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5 End of Year Tax Planning Tips You Dont Want to Miss

5 End of Year Tax Planning Tips You Dont Want to Miss

| November 20, 2023

As we approach the end of the year, the prospect of a new financial chapter beckons, and the timing couldn't be better for some strategic tax planning. It's a vital yet often overlooked opportunity to ensure you're not leaving money on the table. 

In this blog post, we'll explore some end-of-year tax planning tips that you should consider to optimize your tax situation and safeguard your financial well-being.

1. Capitalize on Lower Tax Brackets

When it comes to effective end-of-year tax planning, one essential aspect is understanding your current tax bracket. If, as the year comes to a close, you find yourself in a lower tax bracket than you anticipate for the future, it's a prime opportunity to consider Roth conversions. 

If you anticipate an increase in the following years, initiating a Roth conversion in the year of lower income can be a game-changer. It allows you to capitalize on the lower income tax rate that year and then let that money grow tax-free in your Roth IRA account.

Roth conversions allow you to shift taxable income from a higher bracket to a lower one. By taking advantage of your lower tax bracket, you not only reduce your tax bill for the current year but also set the stage for a more tax-efficient financial future.

2. Bunching and Itemizing Deductions

Utilize the deduction bunching strategy by consolidating charitable contributions into a single year, potentially doubling deductions and reducing taxable income. For instance, if you plan to make charitable donations in both December 2023 and January 2024, consider combining these contributions into December 2023. 

Pair this with itemizing deductions in one year and utilizing the standard deduction the next, allowing for substantial reductions in taxable income across multiple years. If you are close to or over the threshold, now is a good time to prepay deductible expenses, such as mortgage payments, state taxes, unreimbursed medical bills, and allowable educational expenses like tuition.

These strategies offer flexibility, optimizing your tax situation by leveraging both itemized and standard deductions, ultimately lowering your long-term tax burden.

3. Claiming Capital Gains

While many taxpayers are primarily concerned with minimizing capital losses, there's a lesser-known strategy that involves optimizing your capital gains. If your income falls within the range of approximately $110,000, you may qualify for a 0% federal tax rate on your reported capital gains. This unique opportunity can be incredibly advantageous. Rather than waiting for a future year when you might face a 15% tax on capital gains, consider selling stocks with gains now.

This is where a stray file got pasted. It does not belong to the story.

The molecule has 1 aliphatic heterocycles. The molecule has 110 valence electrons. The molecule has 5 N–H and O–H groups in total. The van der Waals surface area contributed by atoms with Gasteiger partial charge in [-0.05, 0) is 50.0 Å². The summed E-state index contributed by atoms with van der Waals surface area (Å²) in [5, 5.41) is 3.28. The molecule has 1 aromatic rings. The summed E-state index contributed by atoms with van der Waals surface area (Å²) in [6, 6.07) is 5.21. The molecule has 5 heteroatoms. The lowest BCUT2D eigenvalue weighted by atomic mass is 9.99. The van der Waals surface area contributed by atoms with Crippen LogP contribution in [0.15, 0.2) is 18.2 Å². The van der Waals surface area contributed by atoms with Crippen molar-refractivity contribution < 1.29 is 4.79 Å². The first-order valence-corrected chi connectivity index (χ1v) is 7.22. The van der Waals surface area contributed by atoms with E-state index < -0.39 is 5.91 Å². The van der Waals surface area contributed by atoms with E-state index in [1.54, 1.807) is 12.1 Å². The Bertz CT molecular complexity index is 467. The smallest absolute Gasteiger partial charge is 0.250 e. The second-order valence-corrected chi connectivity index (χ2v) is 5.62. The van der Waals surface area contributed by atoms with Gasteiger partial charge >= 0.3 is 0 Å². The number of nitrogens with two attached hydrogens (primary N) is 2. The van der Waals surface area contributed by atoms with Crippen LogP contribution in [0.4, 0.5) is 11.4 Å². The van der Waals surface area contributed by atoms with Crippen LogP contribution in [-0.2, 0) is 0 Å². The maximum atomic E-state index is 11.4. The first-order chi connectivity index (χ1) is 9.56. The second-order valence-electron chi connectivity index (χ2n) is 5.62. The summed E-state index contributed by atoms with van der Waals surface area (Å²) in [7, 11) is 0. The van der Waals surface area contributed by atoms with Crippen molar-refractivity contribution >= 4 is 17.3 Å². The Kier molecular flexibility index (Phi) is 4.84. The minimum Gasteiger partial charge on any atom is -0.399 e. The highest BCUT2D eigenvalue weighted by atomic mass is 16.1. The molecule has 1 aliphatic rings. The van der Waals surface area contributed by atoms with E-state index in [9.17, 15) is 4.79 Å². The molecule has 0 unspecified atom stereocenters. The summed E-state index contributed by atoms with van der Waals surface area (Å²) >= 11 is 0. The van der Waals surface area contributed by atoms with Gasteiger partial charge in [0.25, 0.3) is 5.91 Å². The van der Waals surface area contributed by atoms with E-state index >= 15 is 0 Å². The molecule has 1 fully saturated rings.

By leveraging this end-of-year tax planning tip, you effectively pay zero tax on these gains, maximizing your financial benefits. The absence of a wash sale rule for claiming gains allows you to immediately reinvest your funds or diversify your portfolio, taking full advantage of this tax-saving opportunity. Claiming capital gains strategically is a lesser-known but highly effective way to optimize your tax position and reduce your overall tax liability.

4. Identifying State-Only Deductions 

Making contributions to a 529 plan before year-end won't impact your federal tax liability, but it can lead to potential state tax savings. Over 30 states provide the option to deduct a portion of your 529 plan contributions from your state income taxes. Typically, to qualify for this deduction, you'll need to contribute to your state's specific plan. However, some states permit deductions for contributions made to any state's plan. Be sure to review the rules specific to your state. Additionally, it's important to note that in many states, not only parents but also grandparents and other family members can contribute to your child's 529 plan. In some cases, these contributors may also be eligible for tax deductions on their contributions.

In some states, contributing to an ABLE account may lower tax liability for individuals with qualifying disabilities. You can typically contribute up to $16,000 each year to a loved one’s ABLE account without risking the loss of government benefits (ABLE account beneficiaries may have higher contribution limits). You are not restricted to investing in your own state's plan, but some states do offer tax deductions for ABLE account contributions, especially for their residents.

Effective end-of-year tax planning tips are a vital aspect of maintaining your financial health and minimizing your tax liability. 

By thoughtfully assessing your tax situation, capitalizing on lower tax brackets, leveraging deduction bunching, optimizing itemized deductions, and considering capital gains strategies, you can significantly enhance your tax position. Remember to maximize your retirement and HSA contributions, securing your financial future with a well-thought-out year-end tax strategy. With these approaches, you can potentially enjoy a lower tax bill and greater financial security in the coming years.

Confidently Implement Your End-of-Year Tax Planning Strategy with Bestgate Wealth Advisors

Our team, composed of experienced CPAs and CFP® practitioners, is here to help you make more informed decisions about your investments and their tax implications. Contact us today to get assistance with your end-of-year tax planning.